Fifty-one Delavan-Darien School District students have applied to enroll out of the district in the past month, business administrator Anthony Klein told the school board during its meeting Monday.
Those applications bring the district’s total open-enrollment submissions to 154 this year, amounting to about $900,000 in anticipated financial losses for next school year, Klein said.
Many of the 51 newest open-enrollment applications are likely a response to the decisions to close Darien Elementary School and lay off 39 teachers after the district’s $3.5 million operational referendum failed last month, Klein said.
In early April, the board learned of 103 open-enrollment applications. Klein said that number—which amounted to about $680,000 in losses—contributed to the board’s decision to close Darien Elementary. Each student who enrolls out can cost the district about $7,372, Klein said, though that number can fluctuate from student to student.
The latest batch of open-enrollment applications deal another blow to a district wrapped in financial turmoil.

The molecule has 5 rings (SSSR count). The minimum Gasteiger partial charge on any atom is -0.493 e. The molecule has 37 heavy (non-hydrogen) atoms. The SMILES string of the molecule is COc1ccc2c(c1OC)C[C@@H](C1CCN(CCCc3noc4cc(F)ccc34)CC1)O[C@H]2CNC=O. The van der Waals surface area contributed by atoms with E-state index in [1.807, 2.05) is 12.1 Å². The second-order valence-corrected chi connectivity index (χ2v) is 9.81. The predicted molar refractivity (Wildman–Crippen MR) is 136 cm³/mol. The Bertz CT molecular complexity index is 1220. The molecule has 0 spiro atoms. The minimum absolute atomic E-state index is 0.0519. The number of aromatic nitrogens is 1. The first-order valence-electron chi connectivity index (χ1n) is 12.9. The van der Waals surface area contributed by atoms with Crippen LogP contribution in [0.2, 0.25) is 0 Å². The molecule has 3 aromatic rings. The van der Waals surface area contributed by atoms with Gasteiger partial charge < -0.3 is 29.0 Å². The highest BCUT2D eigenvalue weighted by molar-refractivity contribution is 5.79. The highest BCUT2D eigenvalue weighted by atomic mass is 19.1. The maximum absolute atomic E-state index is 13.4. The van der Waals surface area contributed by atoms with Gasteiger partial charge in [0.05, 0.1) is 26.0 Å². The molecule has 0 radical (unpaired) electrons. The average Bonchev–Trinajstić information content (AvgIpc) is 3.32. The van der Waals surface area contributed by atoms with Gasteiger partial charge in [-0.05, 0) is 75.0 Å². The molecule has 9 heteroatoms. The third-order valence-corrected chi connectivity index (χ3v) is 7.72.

“We’ve been reaching out to families to see why they’re leaving us,” said Klein, who joined the district in March. “Hopefully they stay here. With them goes the money. You can’t staff with money you don’t have. That has led to a lot of very tough decisions.”
A third-party audit completed in April raised further financial questions for the district.
In the 2015-16 and 2016-17 school years, Klein said the district’s payroll accrual wasn’t properly recorded. Summer payroll expenses were either recorded incorrectly or omitted during the fiscal years, leading an auditor to discover a budget deficit and forcing the district to shrink its budget by $506,030.
During the public comment portion of Monday’s meeting, Village of Darien President Kurt Zipp told the board the village would consider seceding from the district if the board closes Darien Elementary School.
“If you choose to close Darien Elementary School … we will form our own school district,” Zipp said. “This will be hard work, and we do not want to go down this path.”
The board voted to close Darien Elementary April 23. The board has indicated it will seek a referendum in November that would likely allow the district to reopen the school.
That vote would come too late for Zipp. He said if the district doesn’t open Darien Elementary before the 2018-19 school year begins, the village will propose its own referendum on the November ballot to establish its own district and “reclaim” the building.